However, Dr Foote reported that Mr Hosmer presented with a normal gait and could heal and toe walk. Dr Foote explained his noting of Mr Hosmer’s normal gait meant Mr Hosmer walked normally and did not limp and explained that if Mr Hosmer had been hunched over Dr Foote would have commented on that in his report.
 Mr Hoey also recorded that on his examination Mr Hosmer’s gait was unaffected.
 These inconsistencies might be inconsequential had the evidence suggested there was a progressive worsening of Mr Hosmer’s gait over time, however Mr Hosmer maintained it was a problem from the beginning. Moreover, Mr Hosmer did not lay claim to a significant decline in his condition between the era when Dr Foote and Mr Hoey saw him and when Associate Professor Williams later saw him. To the contrary his evidence was that his condition had slowly improved since the accident and he disowned the possibility that there had been some decline in his condition before he saw Associate Professor Williams.
 When Associate Professor Williams examined him, in addition to walking with an antalgic gait, he was only able to heal and toe walk with some discomfort and could only straight leg raise bilaterally to 30 degrees. Associate Professor Williams testified that Mr Hosmer’s apparent incapacity to raise his leg beyond 30 degrees was unexpected, as usually patients with his condition can elevate their leg beyond 30 degrees, more to 60 degrees. He acknowledged it was possible there had been a deliberate attempt by Mr Hosmer not to allow his leg to elevate further although he noted the lack of capacity could simply have flowed from an exacerbation of his symptoms on the particular day and that individual clinical signs sometimes vary on a daily basis. He did not report any suspicion of overstatement or exaggeration by Mr Hosmer.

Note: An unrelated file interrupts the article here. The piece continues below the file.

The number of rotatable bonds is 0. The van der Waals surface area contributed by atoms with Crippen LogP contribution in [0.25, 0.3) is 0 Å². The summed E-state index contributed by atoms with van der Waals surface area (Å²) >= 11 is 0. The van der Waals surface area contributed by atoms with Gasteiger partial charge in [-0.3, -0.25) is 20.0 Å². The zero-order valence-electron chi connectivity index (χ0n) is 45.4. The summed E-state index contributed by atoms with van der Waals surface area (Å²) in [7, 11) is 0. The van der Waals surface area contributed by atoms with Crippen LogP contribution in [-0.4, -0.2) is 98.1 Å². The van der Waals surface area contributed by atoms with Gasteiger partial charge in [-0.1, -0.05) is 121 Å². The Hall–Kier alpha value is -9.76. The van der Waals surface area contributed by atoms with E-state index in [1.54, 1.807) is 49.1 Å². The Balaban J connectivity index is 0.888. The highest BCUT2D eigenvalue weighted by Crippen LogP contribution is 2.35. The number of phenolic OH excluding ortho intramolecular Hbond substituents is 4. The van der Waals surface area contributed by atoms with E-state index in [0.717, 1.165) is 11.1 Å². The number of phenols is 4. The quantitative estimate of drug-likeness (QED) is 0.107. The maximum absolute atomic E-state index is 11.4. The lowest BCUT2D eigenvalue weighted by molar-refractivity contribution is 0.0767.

In the light of the evidence of both Dr Foote and Mr Hoey as to the manner of Mr Hosmer’s presentation, I do not accept Mr Hosmer’s evidence that his gait has been consistently impaired as he described in evidence. I bear that in mind in considering his evidence generally and particularly as to the true extent of his injury. However in the light of Associate Professor Williams’ observation as to variation from day to day in individual subjective clinical signs, I do not infer Mr Hosmer was deliberately exaggerating his symptoms on his presentation to Associate Professor Williams. I infer merely that his apparent difficulty with gait and the straight leg raise on that day was not typical of and was worse than his usual state post-injury.
 In any event, it appears Associate Professor Williams did not regard Mr Hosmer’s gait or his apparent difficulty with the straight leg raise as significant, that is, he did not place weight on the test findings in isolation. Thus, Mr Hosmer’s apparent gait and straight leg lift problems seemingly had no material bearing upon Associate Professor Williams’ ultimate opinion that the injury constituted a 4% whole of person impairment.
Other credibility issues
 At first blush, the frequency with which Mr Hosmer changed employers during this era may appear high but there is no evidence and no logical basis to suggest it is unusual for unskilled manual workers such as Mr Hosmer to change employers as often as he did. Moreover Mr Hosmer gave evidence that a number of his employers “went into liquidation or sold up and moved from Australia”. A potentially more noteworthy aspect of his employment history in this era is that it was with private rather than public sector employers, that is, he had not had a government job.